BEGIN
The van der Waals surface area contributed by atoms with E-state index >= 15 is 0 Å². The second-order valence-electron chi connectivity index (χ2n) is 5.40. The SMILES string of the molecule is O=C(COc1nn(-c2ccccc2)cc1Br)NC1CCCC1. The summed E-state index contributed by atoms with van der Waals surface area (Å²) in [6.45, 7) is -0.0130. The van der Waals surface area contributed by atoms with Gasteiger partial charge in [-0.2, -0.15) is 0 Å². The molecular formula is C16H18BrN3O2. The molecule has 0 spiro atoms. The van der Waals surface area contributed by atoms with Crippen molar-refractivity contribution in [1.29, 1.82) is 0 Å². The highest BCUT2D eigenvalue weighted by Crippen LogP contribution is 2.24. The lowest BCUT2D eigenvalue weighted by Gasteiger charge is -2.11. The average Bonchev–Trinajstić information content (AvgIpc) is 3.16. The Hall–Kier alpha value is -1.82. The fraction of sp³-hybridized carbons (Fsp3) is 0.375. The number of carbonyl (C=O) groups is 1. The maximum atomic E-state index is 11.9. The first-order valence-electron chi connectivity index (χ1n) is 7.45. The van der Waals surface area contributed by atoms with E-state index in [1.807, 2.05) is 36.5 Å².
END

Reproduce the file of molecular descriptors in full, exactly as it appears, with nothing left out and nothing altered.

The van der Waals surface area contributed by atoms with E-state index >= 15 is 0 Å². The second-order valence-electron chi connectivity index (χ2n) is 5.40. The SMILES string of the molecule is O=C(COc1nn(-c2ccccc2)cc1Br)NC1CCCC1. The summed E-state index contributed by atoms with van der Waals surface area (Å²) in [6.45, 7) is -0.0130. The van der Waals surface area contributed by atoms with Gasteiger partial charge in [-0.2, -0.15) is 0 Å². The molecular formula is C16H18BrN3O2. The molecule has 0 spiro atoms. The van der Waals surface area contributed by atoms with Crippen molar-refractivity contribution in [1.29, 1.82) is 0 Å². The highest BCUT2D eigenvalue weighted by Crippen LogP contribution is 2.24. The lowest BCUT2D eigenvalue weighted by Gasteiger charge is -2.11. The average Bonchev–Trinajstić information content (AvgIpc) is 3.16. The Hall–Kier alpha value is -1.82. The fraction of sp³-hybridized carbons (Fsp3) is 0.375. The number of carbonyl (C=O) groups is 1. The maximum atomic E-state index is 11.9. The first-order valence-electron chi connectivity index (χ1n) is 7.45. The van der Waals surface area contributed by atoms with E-state index in [1.807, 2.05) is 36.5 Å².